Note re: Group size. Remove this if it is not needed. For hikes, we prefer no more than 12 and never more than 20, as specified in DEC regulations.

Group size is limited to xx, so register early.

Note re: Dogs.  Choose the correct rule for your event

Dogs allowed:  No; Yes, only with permission of event leader;  Yes, leashed only; Yes

Additional Information: if any

Questions about this event and registrations can be directed to:  email and/or phone of event leader

Driving Directions: From nearest State highway to parking area.

Delete all RED instructional text above.

 

Slide Mountain with Yoga on Top | Wednesday, August 15, 9:00 AM

Slide Mountain from the south

Slide from Denning is the perfect way to do this summit in Summer! Come join us for this less used but pretty ascent via the Phoenicia-East Branch and Curtis-Ormsbee Trails, enjoying some great views of the Southern High Peaks.

Bring a small towel to sit on for some fun yoga on the Catskills highest peak! The hike leader is an experienced yoga teacher. Enjoy a moderate pace for this summer hike.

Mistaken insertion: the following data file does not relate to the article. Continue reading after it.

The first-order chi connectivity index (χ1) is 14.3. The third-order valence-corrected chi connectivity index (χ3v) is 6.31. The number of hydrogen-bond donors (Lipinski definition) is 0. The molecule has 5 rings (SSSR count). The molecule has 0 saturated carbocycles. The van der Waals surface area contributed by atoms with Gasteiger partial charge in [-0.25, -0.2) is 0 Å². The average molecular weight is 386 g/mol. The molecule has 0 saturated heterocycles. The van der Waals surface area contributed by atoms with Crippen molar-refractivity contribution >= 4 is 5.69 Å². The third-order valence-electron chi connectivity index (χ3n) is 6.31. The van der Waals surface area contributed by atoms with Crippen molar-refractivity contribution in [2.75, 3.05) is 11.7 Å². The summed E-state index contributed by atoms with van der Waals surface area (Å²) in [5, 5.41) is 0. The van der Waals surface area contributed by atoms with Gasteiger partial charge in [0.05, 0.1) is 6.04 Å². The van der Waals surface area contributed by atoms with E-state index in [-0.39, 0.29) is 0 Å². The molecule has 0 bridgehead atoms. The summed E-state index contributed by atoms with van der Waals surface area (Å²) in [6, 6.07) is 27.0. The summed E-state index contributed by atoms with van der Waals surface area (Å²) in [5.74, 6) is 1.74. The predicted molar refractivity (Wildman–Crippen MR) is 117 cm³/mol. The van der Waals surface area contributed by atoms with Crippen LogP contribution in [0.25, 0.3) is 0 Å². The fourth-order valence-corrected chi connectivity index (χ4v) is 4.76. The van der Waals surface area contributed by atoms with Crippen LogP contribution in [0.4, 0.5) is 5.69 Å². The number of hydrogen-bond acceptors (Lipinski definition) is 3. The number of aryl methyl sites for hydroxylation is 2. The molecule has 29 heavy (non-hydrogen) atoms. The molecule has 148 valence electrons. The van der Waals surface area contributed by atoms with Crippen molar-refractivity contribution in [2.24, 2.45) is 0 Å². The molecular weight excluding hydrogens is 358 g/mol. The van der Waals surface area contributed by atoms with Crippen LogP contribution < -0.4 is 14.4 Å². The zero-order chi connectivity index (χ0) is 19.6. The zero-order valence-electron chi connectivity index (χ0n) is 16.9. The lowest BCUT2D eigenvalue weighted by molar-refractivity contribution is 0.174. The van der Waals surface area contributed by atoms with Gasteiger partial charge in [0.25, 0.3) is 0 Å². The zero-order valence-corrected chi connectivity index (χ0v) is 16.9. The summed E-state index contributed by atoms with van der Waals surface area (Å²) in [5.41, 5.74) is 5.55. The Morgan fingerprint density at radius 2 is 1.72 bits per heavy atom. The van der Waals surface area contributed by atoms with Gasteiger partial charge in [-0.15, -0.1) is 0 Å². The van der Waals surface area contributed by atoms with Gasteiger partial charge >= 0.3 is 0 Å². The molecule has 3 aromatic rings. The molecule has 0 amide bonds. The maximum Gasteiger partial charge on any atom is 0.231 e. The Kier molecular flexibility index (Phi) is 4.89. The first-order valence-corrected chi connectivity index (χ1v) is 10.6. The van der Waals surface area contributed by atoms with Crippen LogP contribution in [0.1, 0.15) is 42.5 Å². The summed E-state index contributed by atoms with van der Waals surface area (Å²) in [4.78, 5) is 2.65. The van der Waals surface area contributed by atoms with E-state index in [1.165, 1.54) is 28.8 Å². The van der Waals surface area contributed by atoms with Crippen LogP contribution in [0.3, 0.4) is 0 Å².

Event Duration: 11.2 miles,  8-9 hours

Level of Difficulty: Difficult

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The First Annual CMC Picnic was a Perfect Way to Spent a Beautiful Summer’s Day!

We had a great day for the first Annual CMC Picnic yesterday. The weather quickly warmed up and the skies stayed sunny for most of the day, making for a great day to swim or just sit at the beach. We all agreed that Belleayre Beach was a perfect place to get together. The grounds are beautiful, the facilities well kept and the lake and surrounding mountains are a great setting. We had some good corn hole and bocce ball matches, and a great hike at Rochester Hollow to begin the day. With Rick Roberts, CMC president, at the grill, the burgers and hotdogs were excellent eating with lots of great homemade side dishes and plenty of desserts to top it all off.

With great company, it was a nice way to spend a summer’s day. We hope to see many more of you at next year’s festivities!